Dumb lifter questions.......

I'm not really experienced with SBF, just have to share that right off. I've replaced inlet manifolds/carbs, done tune ups, etc. but have never had the heads off of a SBF or messed with rockers or valves.

Now that I have the engine/transaxle out of my bastard "Fortus" ('88 Esprit with SBF power), and have most of the parts for the drivetrain (transaxle, carb, headers, shifter, etc.) I now need to source the appropriate SBF engine.

So here's the question: can someone help me understand the basics of hydraulic lifter v. solid, pros/cons, etc? I'm accustomed to adjusting valves using rockers with a feeler gauge (ie. MG/triumph/porsche) or cams (Alfa/ferrari) using shims....but I don't really have a clue with SBF lifters and valves. Help?

Thanks
 
Thank you Dave, appreciate the link and info. That's helpful.

I'm really hoping that someone might just give me a very basic description of what's the difference between solid lifters and hydraulic....? I'm guessing that solid is just a fixed length rod which is adjusted with a nut and set screw somehow to adjust the valves....whereas the hydraulic somehow automatically sets the clearance. But, again, I really don't know.

Are there pros/cons to each/either? What are they?

Any information helps. Thank you.
 
Typically you will be able to ger higher revs with solid lifters, to adjust them you use a feeler gauge. Hydraulic lifters you adjust to zero lash and then pre load them about 1/4 to 1/2turn.
 

Randy V

Admin
Lifetime Supporter
For road going cars, there is no need for solid lifters any longer. If you are building something new and for the street, I would source a late-model Ford 302 HO engine from a Mustang. It will have a hydraulic roller cam in it and will run literally forever on the oils mandated to us by the EPA today (no Zinc / ZDDP)...

Solid lifters are typically lighter than are hydraulics. It is the lighter weight that helps them rev higher than hydraulics. Hydraulics are not lashed with any clearance and rely on oil pressure inside the lifter itself to take up any variation in slack. They are also substantially quieter than solids for this very reason.
 

PeteB

GT40s Supporter
Other than hydraulic versus solid, you'll also need to determine if you want roller or flat tappet lifters. Roller lifters allow for steeper ramp up on the cam lobes and don't require the cam break-in that flat tappet lifters require. Roller lifters do require either a block originally made for roller lifters or a retrofit kit and small base circle cam or link-bar lifters.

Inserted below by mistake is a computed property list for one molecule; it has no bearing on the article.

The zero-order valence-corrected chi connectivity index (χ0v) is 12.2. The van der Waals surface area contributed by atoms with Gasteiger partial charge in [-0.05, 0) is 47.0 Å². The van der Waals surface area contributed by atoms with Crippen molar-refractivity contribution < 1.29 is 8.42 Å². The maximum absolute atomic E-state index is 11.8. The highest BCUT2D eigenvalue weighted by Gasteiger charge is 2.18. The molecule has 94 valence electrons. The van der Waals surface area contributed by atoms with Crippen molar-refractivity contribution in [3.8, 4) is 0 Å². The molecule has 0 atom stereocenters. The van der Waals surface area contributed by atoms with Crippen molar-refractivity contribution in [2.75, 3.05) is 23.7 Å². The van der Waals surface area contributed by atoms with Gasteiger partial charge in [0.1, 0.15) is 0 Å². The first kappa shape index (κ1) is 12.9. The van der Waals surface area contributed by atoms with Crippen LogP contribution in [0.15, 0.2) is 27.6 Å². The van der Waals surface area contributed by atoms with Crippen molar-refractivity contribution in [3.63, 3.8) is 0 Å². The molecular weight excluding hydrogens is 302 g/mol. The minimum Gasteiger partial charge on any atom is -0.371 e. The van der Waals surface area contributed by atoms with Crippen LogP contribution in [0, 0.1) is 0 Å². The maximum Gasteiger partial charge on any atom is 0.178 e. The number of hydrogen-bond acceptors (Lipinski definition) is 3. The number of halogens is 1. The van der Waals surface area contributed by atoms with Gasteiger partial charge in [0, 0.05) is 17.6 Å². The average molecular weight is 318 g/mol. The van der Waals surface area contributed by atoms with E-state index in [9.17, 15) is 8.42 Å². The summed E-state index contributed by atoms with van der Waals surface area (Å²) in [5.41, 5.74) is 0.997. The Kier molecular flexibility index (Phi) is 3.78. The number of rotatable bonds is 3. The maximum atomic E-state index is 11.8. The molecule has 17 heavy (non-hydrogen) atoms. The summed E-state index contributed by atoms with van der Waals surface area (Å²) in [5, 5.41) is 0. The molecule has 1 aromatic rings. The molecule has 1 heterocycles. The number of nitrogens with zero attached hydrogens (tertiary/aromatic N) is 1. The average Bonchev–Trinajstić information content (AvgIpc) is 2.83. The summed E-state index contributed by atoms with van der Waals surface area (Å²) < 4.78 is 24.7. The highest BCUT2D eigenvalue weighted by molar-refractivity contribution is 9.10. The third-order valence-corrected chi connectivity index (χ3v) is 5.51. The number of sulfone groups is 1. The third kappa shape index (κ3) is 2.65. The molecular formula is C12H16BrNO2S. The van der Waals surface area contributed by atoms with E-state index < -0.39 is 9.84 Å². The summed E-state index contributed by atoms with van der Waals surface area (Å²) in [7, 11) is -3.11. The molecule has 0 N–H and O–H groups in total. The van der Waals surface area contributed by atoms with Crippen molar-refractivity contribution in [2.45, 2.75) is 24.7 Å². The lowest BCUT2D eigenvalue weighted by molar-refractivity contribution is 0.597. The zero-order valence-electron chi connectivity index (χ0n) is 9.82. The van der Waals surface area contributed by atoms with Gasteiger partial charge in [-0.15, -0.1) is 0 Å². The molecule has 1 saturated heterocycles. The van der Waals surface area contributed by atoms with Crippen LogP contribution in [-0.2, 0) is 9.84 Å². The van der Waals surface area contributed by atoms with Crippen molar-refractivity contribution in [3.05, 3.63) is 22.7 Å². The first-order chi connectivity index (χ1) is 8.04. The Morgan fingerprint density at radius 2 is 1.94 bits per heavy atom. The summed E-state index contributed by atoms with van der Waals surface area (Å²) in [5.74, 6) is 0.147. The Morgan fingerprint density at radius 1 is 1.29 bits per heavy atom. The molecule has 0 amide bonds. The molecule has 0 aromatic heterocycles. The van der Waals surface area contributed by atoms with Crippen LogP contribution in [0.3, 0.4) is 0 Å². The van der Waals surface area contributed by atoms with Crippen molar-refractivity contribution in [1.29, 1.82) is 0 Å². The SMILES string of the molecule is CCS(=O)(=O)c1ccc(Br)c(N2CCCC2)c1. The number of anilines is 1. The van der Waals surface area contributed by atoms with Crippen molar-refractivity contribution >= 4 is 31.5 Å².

Tim Terry

Supporter
Cliff,
Having just completed a new engine for my old Mustang, I should weigh in. I had solid lifters for the previous Mustang engine and have solid lifters for the Shelby FE stroker 452 engine in my Cobra replica.

If you can afford a little more for the hydraulic roller setup, please go that way. You will adjust them exactly one time and probably never worry about them again. And the performance is just as good or better over the entire rpm range of the engine.

My Two Cents
 
Thank you Dave, appreciate the link and info. That's helpful.

I'm really hoping that someone might just give me a very basic description of what's the difference between solid lifters and hydraulic....? I'm guessing that solid is just a fixed length rod which is adjusted with a nut and set screw somehow to adjust the valves....whereas the hydraulic somehow automatically sets the clearance. But, again, I really don't know.

Are there pros/cons to each/either? What are they?

Any information helps. Thank you.
You are pretty much right in your description. Solid lifter, you adjust the nut on the rocker arm, hydraulic lifters pump up with oil and take up the lash automatically.

The pros and cons:
Hydraulic is what street engines use because they are maintenance free. You adjust them once when you install your valve springs and rocker arms and thats it. They make these in both roller and non-roller configurations.
Pros: Maintenance free and reliable.
Cons: heavy and 'pump up' too much when RPM's get high. Heavy limits the rpm and the 'pump up' issue holds the valves open all the time. You can build a pretty high RPM engine with them though, just have to know what you're doing.

Sold is a different story. They also make these in roller and non-roller. A solid-roller is the highest performance lifter that is made and is intended for high RPM race engines. The cons are they are short lived and are never to be driven on the street. Of course you can drive them on the street, but its always a risk. The problem with a solid roller is that they always have a little bit of lash. This lash means that the lifters are free to bounce within the confines of its lash, but when they do this, the little bearings in the rollers really take a pounding and eventually get a flat spot and fail. When they fail, all of the little needle bearings come out and go directly into your oil supply and wreak havoc on your engine, which is then effectively destroyed.

I'm not clear on why, but they say solid rollers take more of a beating at idle than they do at high rpm. Thats why they are not good on the street.

Of course, there are those masochists who have to have the most insane engine on the street and do run solid rollers. But they check the lash often, and keep a log of which lifters need the most adjustment. If they find that one lifter is requiring more adjustment than the others, they replace that lifter because thats the warning sign its going to go. Or of they hear even the slightest sound that something might be wrong, they quickly shut down the engine and check the lifters.

They say the lifespan of a solid roller on the street is anywhere from a few thousand to 20k miles. You never know when one is going to let go and why close tabs must be kept.
 
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